About Risk: Comparing Apples with Apples

Serena and Her Son Riley

Serena and Her Son Riley

Serena Kirby, a professional writer and AMA mom from Western Australia contacted us this summer. Her new book called Better Late Than Never Baby includes information and suggestions not found in other sources for expectant moms over age 35. We are sharing excerpts from her book with our audience and let you how you can get your own copy.

(An excerpt from Better Late Than Never Baby by Serena Kirby ©2013)

The majority of later life mothers are more than aware of the potential for medical complications said to be associated with having a baby later in life.  Increased occurrence of chromosome abnormalities, preeclampsia, gestational diabetes, preterm delivery, low birth weight, miscarriage and caesarean, form a list that’s scary enough to turn any pregnancy dream-come-true in to a fear-filled nightmare.

Many older mothers say they are treated like obstetric time bombs.

But there’s an increasing amount of research that’s challenging the notion of risk as it relates to the older mother as she is today. Don’t get me wrong, this doesn’t mean no risk. Every pregnancy – regardless of age – carries an element of risk.
But how relevant are the statistics on delayed pregnancy and what really is the level of risk when it comes to you? 

Comparing Apples with Apples

While the research conducted three or four decades ago may have been accurate at the time, the type of women becoming older mothers today is very different than it used to be. Sure, not every woman who delays motherhood is well educated, more financially stable, career orientated and healthy, but research does show that this stereotype has a basis of fact.In the middle of the last century, when the term ‘elderly primigravida’ was coined to describe women over 35 embarking on their first pregnancy, having a baby over 35 was not only less common but was also occurring for very different reasons. Fertility problems, previous infection or illness (such as tuberculosis) all played a part. Many babies were unplanned and or born as a last child to a mother who had a number of previous children, which in itself can make pregnancy risky. Nowadays the delay in motherhood can often be accidental (due to circumstances) or deliberate (due to career and financial choices). 

Today’s older first time mothers are also more likely to be healthier than their predecessors because of better nutrition and the avoidance of serious infections.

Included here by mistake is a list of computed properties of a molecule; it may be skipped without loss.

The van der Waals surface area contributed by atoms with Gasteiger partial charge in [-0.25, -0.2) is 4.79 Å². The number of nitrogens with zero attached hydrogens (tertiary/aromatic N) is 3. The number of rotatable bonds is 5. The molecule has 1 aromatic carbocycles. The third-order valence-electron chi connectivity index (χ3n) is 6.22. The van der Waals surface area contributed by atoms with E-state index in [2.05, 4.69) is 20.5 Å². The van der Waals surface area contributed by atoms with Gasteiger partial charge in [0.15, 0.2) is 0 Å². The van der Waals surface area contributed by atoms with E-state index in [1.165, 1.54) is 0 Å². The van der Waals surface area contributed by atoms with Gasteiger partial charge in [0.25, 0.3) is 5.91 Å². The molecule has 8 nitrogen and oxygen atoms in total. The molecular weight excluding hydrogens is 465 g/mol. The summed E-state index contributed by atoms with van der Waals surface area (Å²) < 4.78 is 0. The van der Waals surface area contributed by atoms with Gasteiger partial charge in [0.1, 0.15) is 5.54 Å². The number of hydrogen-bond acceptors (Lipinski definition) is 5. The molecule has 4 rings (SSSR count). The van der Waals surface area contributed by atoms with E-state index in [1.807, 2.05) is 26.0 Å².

Because of these changes to the characteristics of mothers over 35, studies from previous decades are no longer relevant and researchers and experts alike are asking for more up-to-date investigations to be done.  Only then can the true level of risk and probability (as it relates to today’s older mother) be fully known.In fact, first time mothers over 35 who are healthy and who have never had any fertility problems or pre-existing medical conditions have yet to be fully studied.
So if you’re concerned about the scary statistics surrounding later life motherhood consider this advice:

  • Always look at the date of the statistic’s source.
  • What, if any, were the inclusions or exclusions of factors that affect fertility – weight, previous medical conditions, number of previous children etc.?
  • The health of women in the general population is constantly improving. A snapshot of later life pregnancy and associated complications, as they are today, will not show up in studies for several years to come.

Remember, that every woman is different and what may be a risk factor for one woman may not be relevant to you. Please know that the majority of women who have babies over age 35 have uncomplicated pregnancies and healthy babies.

Serena Kirby had her first (and only baby) at age 43. She is a freelance writer and playwright who lives in Western Australia with her 7 year old son. Her book, Better Late Than Never Baby, is available on Amazon, iTunes and via her website.

Serena and Riley at His Birth

Serena and Riley at His Birth